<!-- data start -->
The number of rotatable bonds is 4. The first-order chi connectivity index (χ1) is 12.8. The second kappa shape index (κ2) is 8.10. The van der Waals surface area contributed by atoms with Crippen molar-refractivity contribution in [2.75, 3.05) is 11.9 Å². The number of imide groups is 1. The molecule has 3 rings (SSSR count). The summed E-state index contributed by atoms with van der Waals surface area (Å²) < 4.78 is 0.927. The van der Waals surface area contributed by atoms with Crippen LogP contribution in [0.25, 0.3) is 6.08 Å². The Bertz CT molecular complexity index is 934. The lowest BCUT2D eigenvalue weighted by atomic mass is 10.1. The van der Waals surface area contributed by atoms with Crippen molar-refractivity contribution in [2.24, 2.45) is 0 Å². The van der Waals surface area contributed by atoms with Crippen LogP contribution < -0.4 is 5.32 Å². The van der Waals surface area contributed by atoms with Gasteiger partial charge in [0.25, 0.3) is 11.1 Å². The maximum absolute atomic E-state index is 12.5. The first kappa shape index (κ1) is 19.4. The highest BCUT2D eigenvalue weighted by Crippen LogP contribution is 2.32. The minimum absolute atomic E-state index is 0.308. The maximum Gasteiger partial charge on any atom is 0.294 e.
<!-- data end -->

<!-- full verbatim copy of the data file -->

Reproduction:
The number of rotatable bonds is 4. The first-order chi connectivity index (χ1) is 12.8. The second kappa shape index (κ2) is 8.10. The van der Waals surface area contributed by atoms with Crippen molar-refractivity contribution in [2.75, 3.05) is 11.9 Å². The number of imide groups is 1. The molecule has 3 rings (SSSR count). The summed E-state index contributed by atoms with van der Waals surface area (Å²) < 4.78 is 0.927. The van der Waals surface area contributed by atoms with Crippen LogP contribution in [0.25, 0.3) is 6.08 Å². The Bertz CT molecular complexity index is 934. The lowest BCUT2D eigenvalue weighted by atomic mass is 10.1. The van der Waals surface area contributed by atoms with Crippen molar-refractivity contribution in [2.24, 2.45) is 0 Å². The van der Waals surface area contributed by atoms with Crippen LogP contribution < -0.4 is 5.32 Å². The van der Waals surface area contributed by atoms with Gasteiger partial charge in [0.25, 0.3) is 11.1 Å². The maximum absolute atomic E-state index is 12.5. The first kappa shape index (κ1) is 19.4. The highest BCUT2D eigenvalue weighted by Crippen LogP contribution is 2.32. The minimum absolute atomic E-state index is 0.308. The maximum Gasteiger partial charge on any atom is 0.294 e.